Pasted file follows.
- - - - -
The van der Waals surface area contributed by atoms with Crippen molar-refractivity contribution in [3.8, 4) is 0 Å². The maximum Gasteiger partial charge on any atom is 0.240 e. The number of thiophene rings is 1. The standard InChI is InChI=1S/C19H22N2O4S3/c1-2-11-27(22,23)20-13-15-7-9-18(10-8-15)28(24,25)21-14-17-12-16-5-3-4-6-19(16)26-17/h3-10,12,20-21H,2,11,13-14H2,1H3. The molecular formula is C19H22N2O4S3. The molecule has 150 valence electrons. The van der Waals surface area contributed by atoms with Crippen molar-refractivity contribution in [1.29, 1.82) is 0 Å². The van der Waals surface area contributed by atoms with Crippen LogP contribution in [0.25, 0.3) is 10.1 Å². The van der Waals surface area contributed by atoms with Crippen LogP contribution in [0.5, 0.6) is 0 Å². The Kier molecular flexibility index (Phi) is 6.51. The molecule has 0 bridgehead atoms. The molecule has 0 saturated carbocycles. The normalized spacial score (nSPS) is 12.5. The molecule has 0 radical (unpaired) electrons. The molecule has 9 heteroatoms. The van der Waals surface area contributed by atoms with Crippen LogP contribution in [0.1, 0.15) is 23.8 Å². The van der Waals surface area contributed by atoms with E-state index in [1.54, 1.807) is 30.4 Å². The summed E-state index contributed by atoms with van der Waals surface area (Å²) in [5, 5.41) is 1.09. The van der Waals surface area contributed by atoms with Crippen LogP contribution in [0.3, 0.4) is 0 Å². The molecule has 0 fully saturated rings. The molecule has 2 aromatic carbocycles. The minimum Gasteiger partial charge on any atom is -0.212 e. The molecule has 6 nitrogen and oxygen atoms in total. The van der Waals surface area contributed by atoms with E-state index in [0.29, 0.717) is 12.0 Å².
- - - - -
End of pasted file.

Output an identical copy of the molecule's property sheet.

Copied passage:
The van der Waals surface area contributed by atoms with Crippen molar-refractivity contribution in [3.8, 4) is 0 Å². The maximum Gasteiger partial charge on any atom is 0.240 e. The number of thiophene rings is 1. The standard InChI is InChI=1S/C19H22N2O4S3/c1-2-11-27(22,23)20-13-15-7-9-18(10-8-15)28(24,25)21-14-17-12-16-5-3-4-6-19(16)26-17/h3-10,12,20-21H,2,11,13-14H2,1H3. The molecular formula is C19H22N2O4S3. The molecule has 150 valence electrons. The van der Waals surface area contributed by atoms with Crippen molar-refractivity contribution in [1.29, 1.82) is 0 Å². The van der Waals surface area contributed by atoms with Crippen LogP contribution in [0.25, 0.3) is 10.1 Å². The van der Waals surface area contributed by atoms with Crippen LogP contribution in [0.5, 0.6) is 0 Å². The Kier molecular flexibility index (Phi) is 6.51. The molecule has 0 bridgehead atoms. The molecule has 0 saturated carbocycles. The normalized spacial score (nSPS) is 12.5. The molecule has 0 radical (unpaired) electrons. The molecule has 9 heteroatoms. The van der Waals surface area contributed by atoms with Crippen LogP contribution in [0.1, 0.15) is 23.8 Å². The van der Waals surface area contributed by atoms with E-state index in [1.54, 1.807) is 30.4 Å². The summed E-state index contributed by atoms with van der Waals surface area (Å²) in [5, 5.41) is 1.09. The van der Waals surface area contributed by atoms with Crippen LogP contribution in [0.3, 0.4) is 0 Å². The molecule has 0 fully saturated rings. The molecule has 2 aromatic carbocycles. The minimum Gasteiger partial charge on any atom is -0.212 e. The molecule has 6 nitrogen and oxygen atoms in total. The van der Waals surface area contributed by atoms with E-state index in [0.29, 0.717) is 12.0 Å².